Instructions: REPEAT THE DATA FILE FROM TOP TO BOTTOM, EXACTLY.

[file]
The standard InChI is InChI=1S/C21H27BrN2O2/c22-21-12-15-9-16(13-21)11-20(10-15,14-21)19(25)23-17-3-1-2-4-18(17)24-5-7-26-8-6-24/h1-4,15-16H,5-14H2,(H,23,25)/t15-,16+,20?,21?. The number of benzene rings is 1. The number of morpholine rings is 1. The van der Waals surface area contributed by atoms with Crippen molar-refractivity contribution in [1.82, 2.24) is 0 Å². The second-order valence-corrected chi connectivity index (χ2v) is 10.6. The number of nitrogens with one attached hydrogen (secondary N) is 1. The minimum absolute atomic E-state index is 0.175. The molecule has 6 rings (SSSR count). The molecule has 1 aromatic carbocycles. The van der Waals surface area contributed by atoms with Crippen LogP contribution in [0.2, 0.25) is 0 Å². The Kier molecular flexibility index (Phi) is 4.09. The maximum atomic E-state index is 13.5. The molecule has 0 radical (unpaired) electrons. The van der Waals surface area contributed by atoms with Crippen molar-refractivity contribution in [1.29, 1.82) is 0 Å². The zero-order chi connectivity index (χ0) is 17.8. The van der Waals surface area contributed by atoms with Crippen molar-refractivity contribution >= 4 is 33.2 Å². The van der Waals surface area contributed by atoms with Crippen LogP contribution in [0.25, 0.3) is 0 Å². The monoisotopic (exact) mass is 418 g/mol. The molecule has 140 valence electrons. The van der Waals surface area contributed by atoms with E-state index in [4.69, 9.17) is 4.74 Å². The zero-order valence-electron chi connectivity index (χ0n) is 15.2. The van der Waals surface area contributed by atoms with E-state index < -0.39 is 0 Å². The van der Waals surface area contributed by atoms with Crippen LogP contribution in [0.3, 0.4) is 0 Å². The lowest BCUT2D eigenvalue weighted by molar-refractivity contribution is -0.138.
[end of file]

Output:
The standard InChI is InChI=1S/C21H27BrN2O2/c22-21-12-15-9-16(13-21)11-20(10-15,14-21)19(25)23-17-3-1-2-4-18(17)24-5-7-26-8-6-24/h1-4,15-16H,5-14H2,(H,23,25)/t15-,16+,20?,21?. The number of benzene rings is 1. The number of morpholine rings is 1. The van der Waals surface area contributed by atoms with Crippen molar-refractivity contribution in [1.82, 2.24) is 0 Å². The second-order valence-corrected chi connectivity index (χ2v) is 10.6. The number of nitrogens with one attached hydrogen (secondary N) is 1. The minimum absolute atomic E-state index is 0.175. The molecule has 6 rings (SSSR count). The molecule has 1 aromatic carbocycles. The van der Waals surface area contributed by atoms with Crippen LogP contribution in [0.2, 0.25) is 0 Å². The Kier molecular flexibility index (Phi) is 4.09. The maximum atomic E-state index is 13.5. The molecule has 0 radical (unpaired) electrons. The van der Waals surface area contributed by atoms with Crippen molar-refractivity contribution in [1.29, 1.82) is 0 Å². The zero-order chi connectivity index (χ0) is 17.8. The van der Waals surface area contributed by atoms with Crippen molar-refractivity contribution >= 4 is 33.2 Å². The van der Waals surface area contributed by atoms with Crippen LogP contribution in [0.25, 0.3) is 0 Å². The monoisotopic (exact) mass is 418 g/mol. The molecule has 140 valence electrons. The van der Waals surface area contributed by atoms with E-state index in [4.69, 9.17) is 4.74 Å². The zero-order valence-electron chi connectivity index (χ0n) is 15.2. The van der Waals surface area contributed by atoms with E-state index < -0.39 is 0 Å². The van der Waals surface area contributed by atoms with Crippen LogP contribution in [0.3, 0.4) is 0 Å². The lowest BCUT2D eigenvalue weighted by molar-refractivity contribution is -0.138.